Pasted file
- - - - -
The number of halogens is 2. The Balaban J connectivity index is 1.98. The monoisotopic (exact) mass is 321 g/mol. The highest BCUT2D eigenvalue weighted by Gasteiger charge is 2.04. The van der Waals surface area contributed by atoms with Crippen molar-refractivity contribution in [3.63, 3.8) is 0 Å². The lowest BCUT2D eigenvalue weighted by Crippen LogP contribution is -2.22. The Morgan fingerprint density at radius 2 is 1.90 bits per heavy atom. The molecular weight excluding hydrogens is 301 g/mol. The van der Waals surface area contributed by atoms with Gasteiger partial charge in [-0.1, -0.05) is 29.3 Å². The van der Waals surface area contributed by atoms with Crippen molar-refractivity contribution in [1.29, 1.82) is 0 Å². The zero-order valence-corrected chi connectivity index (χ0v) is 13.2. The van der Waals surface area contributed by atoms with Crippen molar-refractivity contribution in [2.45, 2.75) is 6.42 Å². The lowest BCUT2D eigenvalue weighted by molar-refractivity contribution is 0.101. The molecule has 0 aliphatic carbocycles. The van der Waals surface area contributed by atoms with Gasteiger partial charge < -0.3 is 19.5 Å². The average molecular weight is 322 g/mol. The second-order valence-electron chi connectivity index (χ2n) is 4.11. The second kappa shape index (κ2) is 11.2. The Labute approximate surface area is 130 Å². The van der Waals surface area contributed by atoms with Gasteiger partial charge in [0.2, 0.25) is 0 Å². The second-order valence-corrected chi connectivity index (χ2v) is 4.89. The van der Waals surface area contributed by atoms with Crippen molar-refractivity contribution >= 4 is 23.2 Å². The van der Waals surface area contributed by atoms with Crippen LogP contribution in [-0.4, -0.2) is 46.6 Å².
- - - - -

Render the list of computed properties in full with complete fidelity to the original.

The number of halogens is 2. The Balaban J connectivity index is 1.98. The monoisotopic (exact) mass is 321 g/mol. The highest BCUT2D eigenvalue weighted by Gasteiger charge is 2.04. The van der Waals surface area contributed by atoms with Crippen molar-refractivity contribution in [3.63, 3.8) is 0 Å². The lowest BCUT2D eigenvalue weighted by Crippen LogP contribution is -2.22. The Morgan fingerprint density at radius 2 is 1.90 bits per heavy atom. The molecular weight excluding hydrogens is 301 g/mol. The van der Waals surface area contributed by atoms with Gasteiger partial charge in [-0.1, -0.05) is 29.3 Å². The van der Waals surface area contributed by atoms with Crippen molar-refractivity contribution in [1.29, 1.82) is 0 Å². The zero-order valence-corrected chi connectivity index (χ0v) is 13.2. The van der Waals surface area contributed by atoms with Crippen molar-refractivity contribution in [2.45, 2.75) is 6.42 Å². The lowest BCUT2D eigenvalue weighted by molar-refractivity contribution is 0.101. The molecule has 0 aliphatic carbocycles. The van der Waals surface area contributed by atoms with Gasteiger partial charge < -0.3 is 19.5 Å². The average molecular weight is 322 g/mol. The second-order valence-electron chi connectivity index (χ2n) is 4.11. The second kappa shape index (κ2) is 11.2. The Labute approximate surface area is 130 Å². The van der Waals surface area contributed by atoms with Gasteiger partial charge in [0.2, 0.25) is 0 Å². The second-order valence-corrected chi connectivity index (χ2v) is 4.89. The van der Waals surface area contributed by atoms with Crippen molar-refractivity contribution >= 4 is 23.2 Å². The van der Waals surface area contributed by atoms with Crippen LogP contribution in [-0.4, -0.2) is 46.6 Å².